Implementation Constructs Associated with Parent Engagement for the Brighter Bites Program

Colton McMath, The University of Texas School of Public Health


Researchers and public health practitioners continue to identify problems with program effectiveness and scaling in a real-world setting. Implementation research aims to expand the use of theoretical approaches and to better understand implementation successes and failures of health promotion programs. The purpose of this study was to identify key factors that affect program implementation for Brighter Bites. Brighter Bites utilizes a school-based food co-op model to provide access to fresh fruits and vegetables, a fun food experience through recipe samples, and nutrition education for families in low income schools via CATCH. Parents are the primary change maker for their children, which is why parent engagement is an important metric for program success. It was hypothesized that parent engagement outcomes are associated with the fidelity of program implementation. A questionnaire was developed based on constructs found in the Consolidated Framework for Implementation Research (CFIR) and administered to personnel in schools where Brighter Bites is implemented. Data was collected from 436 participants from 49 schools in Houston, Austin, and Dallas, Texas. Tests of reliability and validity of the questionnaire and of the CFIR implementation constructs were conducted including factor analysis, interrater reliability, and interrater agreement. Correlations were run and linear regression models were constructed between parent engagement outcomes measures for parent volunteering and program participation, and CFIR implementation constructs: available resources, engaging champions, and implementation climate. Various statistical analyses were conducted to evaluate the validity of the questionnaire and the CFIR implementation constructs, including mean, standard deviation, range, Cronbach’s alpha, and CFA. These analyses supported the aggregation of individual questionnaire items into CFIR implementation construct scales. Tests for interrater agreement and reliability were conducted also. These analyses were used to determine whether individual-level respondent data should be aggregated to represent school-level data. The statistics did not overwhelmingly support data aggregation, but a case could be made. Thus, individual respondent data was aggregated to the school-level. This school-level data was used in further analyses to determine the existence of associations between implementation constructs and the parent engagement process outcomes. Only two correlations were found to have significant p values, and regression models were unable to account for a notable portion of parent process outcome variance. There were limitations that likely affected the results of this study including an information bias of the population sampled, questionnaire scope and sensitivity, and a small sample size. This study provides value to the fields of implementation research and health promotion research in that it presents a framework and recommendations for addressing limitations and challenges to comprehensive implementation evaluation of school-based health promotion programs.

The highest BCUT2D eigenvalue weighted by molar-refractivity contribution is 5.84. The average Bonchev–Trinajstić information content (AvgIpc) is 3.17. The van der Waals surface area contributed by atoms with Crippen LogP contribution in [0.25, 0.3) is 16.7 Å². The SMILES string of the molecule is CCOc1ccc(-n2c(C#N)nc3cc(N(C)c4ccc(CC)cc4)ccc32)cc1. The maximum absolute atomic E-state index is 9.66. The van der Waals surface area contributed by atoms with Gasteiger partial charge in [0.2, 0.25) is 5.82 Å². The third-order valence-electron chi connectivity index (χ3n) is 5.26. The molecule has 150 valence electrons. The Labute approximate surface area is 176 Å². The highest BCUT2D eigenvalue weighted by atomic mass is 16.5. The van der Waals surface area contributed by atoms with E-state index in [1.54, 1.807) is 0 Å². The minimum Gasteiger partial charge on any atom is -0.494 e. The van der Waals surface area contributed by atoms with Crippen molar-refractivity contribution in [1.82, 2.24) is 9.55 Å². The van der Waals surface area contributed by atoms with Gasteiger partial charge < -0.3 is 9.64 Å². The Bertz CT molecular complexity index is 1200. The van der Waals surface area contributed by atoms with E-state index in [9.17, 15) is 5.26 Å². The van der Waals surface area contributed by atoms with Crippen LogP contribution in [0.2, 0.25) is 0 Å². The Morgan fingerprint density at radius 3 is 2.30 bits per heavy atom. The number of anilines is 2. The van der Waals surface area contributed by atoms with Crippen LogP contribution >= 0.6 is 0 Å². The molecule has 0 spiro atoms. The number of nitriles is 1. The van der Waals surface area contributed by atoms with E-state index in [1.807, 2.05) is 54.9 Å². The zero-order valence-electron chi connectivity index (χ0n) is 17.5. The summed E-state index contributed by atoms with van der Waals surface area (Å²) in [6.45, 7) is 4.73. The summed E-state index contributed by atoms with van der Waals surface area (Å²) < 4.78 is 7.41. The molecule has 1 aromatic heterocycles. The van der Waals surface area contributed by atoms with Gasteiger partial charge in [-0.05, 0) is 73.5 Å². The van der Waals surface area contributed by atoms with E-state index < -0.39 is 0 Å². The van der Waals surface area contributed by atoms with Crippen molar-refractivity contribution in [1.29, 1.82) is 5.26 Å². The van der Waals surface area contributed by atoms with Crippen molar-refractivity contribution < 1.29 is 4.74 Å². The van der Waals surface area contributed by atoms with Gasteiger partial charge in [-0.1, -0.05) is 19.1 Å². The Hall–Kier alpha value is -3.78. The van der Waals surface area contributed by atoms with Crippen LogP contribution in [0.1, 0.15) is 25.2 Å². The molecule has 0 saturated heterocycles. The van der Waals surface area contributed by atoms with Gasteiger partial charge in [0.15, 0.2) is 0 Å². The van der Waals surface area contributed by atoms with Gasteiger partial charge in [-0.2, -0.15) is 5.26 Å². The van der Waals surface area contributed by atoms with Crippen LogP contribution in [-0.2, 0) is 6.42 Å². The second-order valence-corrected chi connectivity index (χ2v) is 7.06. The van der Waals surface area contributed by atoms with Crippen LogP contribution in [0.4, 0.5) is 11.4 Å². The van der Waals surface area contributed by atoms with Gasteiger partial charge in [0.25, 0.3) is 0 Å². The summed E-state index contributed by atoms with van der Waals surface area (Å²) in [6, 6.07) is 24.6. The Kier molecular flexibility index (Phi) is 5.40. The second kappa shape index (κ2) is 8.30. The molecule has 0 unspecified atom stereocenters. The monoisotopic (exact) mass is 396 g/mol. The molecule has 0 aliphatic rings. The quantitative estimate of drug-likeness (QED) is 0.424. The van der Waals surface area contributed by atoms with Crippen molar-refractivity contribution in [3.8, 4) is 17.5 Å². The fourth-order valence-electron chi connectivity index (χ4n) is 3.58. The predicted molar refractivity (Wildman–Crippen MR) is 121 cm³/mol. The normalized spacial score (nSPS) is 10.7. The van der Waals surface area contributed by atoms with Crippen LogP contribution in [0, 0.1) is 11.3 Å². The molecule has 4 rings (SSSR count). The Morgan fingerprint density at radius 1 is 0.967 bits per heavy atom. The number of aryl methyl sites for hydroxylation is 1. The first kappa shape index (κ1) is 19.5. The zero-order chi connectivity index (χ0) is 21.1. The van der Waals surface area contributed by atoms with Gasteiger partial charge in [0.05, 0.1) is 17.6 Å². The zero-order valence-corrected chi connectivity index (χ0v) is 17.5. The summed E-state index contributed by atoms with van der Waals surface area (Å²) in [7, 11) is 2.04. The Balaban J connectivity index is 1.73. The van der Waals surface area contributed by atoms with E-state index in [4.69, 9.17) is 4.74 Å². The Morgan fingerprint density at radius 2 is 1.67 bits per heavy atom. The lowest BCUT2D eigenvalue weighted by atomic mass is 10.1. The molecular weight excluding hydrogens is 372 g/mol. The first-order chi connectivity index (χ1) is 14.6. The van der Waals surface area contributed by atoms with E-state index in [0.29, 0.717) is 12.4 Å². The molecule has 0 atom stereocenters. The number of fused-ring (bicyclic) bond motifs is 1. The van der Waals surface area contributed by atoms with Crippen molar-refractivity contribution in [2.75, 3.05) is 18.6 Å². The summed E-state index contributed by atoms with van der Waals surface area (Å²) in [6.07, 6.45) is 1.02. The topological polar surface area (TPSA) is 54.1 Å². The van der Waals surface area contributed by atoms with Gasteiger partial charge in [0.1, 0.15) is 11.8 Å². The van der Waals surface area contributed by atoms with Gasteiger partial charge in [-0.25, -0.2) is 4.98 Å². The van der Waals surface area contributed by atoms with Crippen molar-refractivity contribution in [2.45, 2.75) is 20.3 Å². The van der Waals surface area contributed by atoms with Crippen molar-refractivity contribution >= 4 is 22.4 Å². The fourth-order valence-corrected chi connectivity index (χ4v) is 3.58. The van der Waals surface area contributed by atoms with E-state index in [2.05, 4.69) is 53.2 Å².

Subject Area

Nutrition|Public health|Behavioral Sciences|Individual & family studies

Recommended Citation

McMath, Colton, "Implementation Constructs Associated with Parent Engagement for the Brighter Bites Program" (2017). Texas Medical Center Dissertations (via ProQuest). AAI10278136.